Thursday, April 28, 2005

Pragmatic Amity

The Howard government has displayed an unusual degree of political pliancy in recent weeks, making adjustments to “iron-clad” saftey-net guarantees, revisiting the maritime boundary dispute with East Timor and reviewing the treatment of refugees.

This new-found flexibility has been particularly evident in the government’s approach to the Treaty of Amity and Cooperation. Initially rejected by Howard as anachronistic and merely symbolic, signing the treaty has since become desideratum for ascension to the Association of South East Asian Nations.

Now you might wonder what could be the problem with amity and cooperation. Well, according to prime minister Howard, the treaty reflects “outdated values, relations and ideas” (read Cold War era neutrality) which may impinge upon our subserviance to America.

Howard seems to prefer relations and ideas that provoke conflict and encourage contempt for international treaties. And his sidekick, Lord Downer, an embarrassingly outspoken critic of the UN treaty system, also apparently discounts the value of friendship and cordiality.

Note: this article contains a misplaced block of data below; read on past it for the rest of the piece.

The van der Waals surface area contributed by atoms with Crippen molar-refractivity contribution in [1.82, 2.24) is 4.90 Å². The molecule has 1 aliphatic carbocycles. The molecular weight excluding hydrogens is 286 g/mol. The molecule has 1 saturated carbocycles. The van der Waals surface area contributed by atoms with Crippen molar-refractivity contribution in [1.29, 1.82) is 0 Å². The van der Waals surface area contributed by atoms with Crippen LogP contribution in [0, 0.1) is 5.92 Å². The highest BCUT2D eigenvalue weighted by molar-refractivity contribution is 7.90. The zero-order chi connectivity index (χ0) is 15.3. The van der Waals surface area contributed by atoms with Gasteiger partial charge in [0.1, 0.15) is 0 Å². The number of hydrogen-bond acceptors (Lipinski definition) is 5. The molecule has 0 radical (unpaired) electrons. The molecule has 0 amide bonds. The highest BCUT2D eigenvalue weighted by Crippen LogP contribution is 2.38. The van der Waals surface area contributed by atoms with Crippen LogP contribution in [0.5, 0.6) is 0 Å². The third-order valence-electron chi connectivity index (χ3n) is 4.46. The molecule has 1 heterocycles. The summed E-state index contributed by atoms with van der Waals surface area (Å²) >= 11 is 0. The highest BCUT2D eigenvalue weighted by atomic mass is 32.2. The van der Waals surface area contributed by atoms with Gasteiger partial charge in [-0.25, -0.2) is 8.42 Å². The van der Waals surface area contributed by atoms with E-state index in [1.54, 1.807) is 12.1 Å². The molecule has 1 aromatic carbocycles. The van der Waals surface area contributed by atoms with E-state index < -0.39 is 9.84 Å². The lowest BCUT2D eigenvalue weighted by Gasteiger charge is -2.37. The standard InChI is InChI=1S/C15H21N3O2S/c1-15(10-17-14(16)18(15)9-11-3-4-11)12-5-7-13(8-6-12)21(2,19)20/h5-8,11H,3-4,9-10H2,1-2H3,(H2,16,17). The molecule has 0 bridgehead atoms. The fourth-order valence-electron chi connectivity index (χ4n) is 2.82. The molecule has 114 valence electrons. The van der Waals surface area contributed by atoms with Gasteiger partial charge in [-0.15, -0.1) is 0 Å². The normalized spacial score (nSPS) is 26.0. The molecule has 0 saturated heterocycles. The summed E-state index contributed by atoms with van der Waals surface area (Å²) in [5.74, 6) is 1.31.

According to Downer, a willingness to sign the Treaty of Amity and Cooperation would be seen as weak and mendicant. “Australia doesn’t need to go begging”, he told ABC radio last week.

But given Howard’s record of unprovoked aggression based on bogus intelligence and in defiance of international law, it is not surprising that our neighbours are concerned about his refusal to sign the Treaty of Amity and Cooperation.

While some people may deride the inevitable decision to sign the treaty as a political back-flip, such a reversal will surely benefit our relations with the region and cannot possibly harm our security.

Symbolism can be an important part of foreign relations, especially when it truly reflects good will and friendship between neighbours.

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